Today we’re lucky to have Kate Storey, Michigan Mama author, guest blogging for us!
I only consider myself to be “moderately crunchy.”
Sure, I’ll look for more natural ways of living, but I’m not completely ready to live off
the land and give up every modern convenience. I do what’s doable and try not to beat
myself up about the rest.
But my crunchy side kicked into high gear once I became pregnant with my daughter
three years ago. I read natural pregnancy books, exercised to a prenatal Pilates DVD in
which the instructor announces at the end that her unborn daughter’s name is Sienna
Chile, purchased an organic crib mattress and made a commitment to myself and my
unborn child that I would breastfeed for at least a year. Hey, if you’re going to pick any
time in your life to live as healthily as possible, why not while you’re pregnant?
And once our daughter arrived, I knew I wanted to make her baby food. My husband and
I shared this view with our parents and friends – and mostly got confused looks.
“Uh, really? When are you going to find the time to do that?” was the primary response
we received. That, or, “WHY would you want to do that?” After all, we were both full-time working parents now, and the jarred foods are just so darn convenient and easy.
But I had read in multiple news sources how much sodium, sugar and other unnecessary
ingredients were part of store-bought baby food, and the thought of starting our daughter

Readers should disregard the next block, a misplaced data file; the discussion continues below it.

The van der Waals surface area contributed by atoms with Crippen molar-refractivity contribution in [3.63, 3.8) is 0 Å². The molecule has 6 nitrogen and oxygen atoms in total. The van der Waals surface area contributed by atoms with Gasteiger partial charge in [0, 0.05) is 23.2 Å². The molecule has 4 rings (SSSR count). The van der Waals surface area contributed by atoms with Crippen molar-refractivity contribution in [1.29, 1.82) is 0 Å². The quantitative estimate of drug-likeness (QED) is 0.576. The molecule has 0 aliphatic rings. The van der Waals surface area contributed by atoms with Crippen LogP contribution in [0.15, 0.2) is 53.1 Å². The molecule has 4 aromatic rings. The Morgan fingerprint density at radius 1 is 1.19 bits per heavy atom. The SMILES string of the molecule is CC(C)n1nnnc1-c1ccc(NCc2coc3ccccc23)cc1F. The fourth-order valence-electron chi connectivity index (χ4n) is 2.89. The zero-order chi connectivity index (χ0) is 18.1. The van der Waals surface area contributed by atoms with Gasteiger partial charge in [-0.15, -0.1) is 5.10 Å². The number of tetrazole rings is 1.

off in life on the taste of processed foods had started to creep us out. We tried to eat
healthy foods; why shouldn’t we offer the same for our infant?
I started researching different baby food-making kits and websites, and it sounded like it
was simple enough…so why not have her first taste of “real food” be, well, real food? I
had read that sweet potatoes were often a good starting point for solids – the jury’s out on
whether starting your child on fruits will predispose them to wanting only sweet foods,
but just to be on the safe side, I figured a palate-pleasing starch was an okay place to
I scrubbed a whole sweet potato, pricked it all over with a fork and popped it into the
microwave, just like I make for me and my husband. When it had cooled down a bit, I
sliced it in half, scooped out the flesh into a baby bowl – and then stared at it in disbelief.
Seriously? This was all it takes to make your own baby food? I was sold.
Our five-month-old daughter was even more enthusiastic. All of the baby books had warned us to just offer a few bites to start, to not push her to eat…but after a few
spoonfuls, she actually grabbed the spoon out of our hands and tried to feed herself!
From there, it was all homemade baby food, all the time – and it really couldn’t have been easier. Each Sunday night, I would make a batch of different types of fresh and
frozen vegetables and fruits by steaming them in the microwave in a glass container,
blending them right in the container with an immersion blender, and then doling them out into ice-cube trays to pop into the freezer. The next day, I would label a plastic freezer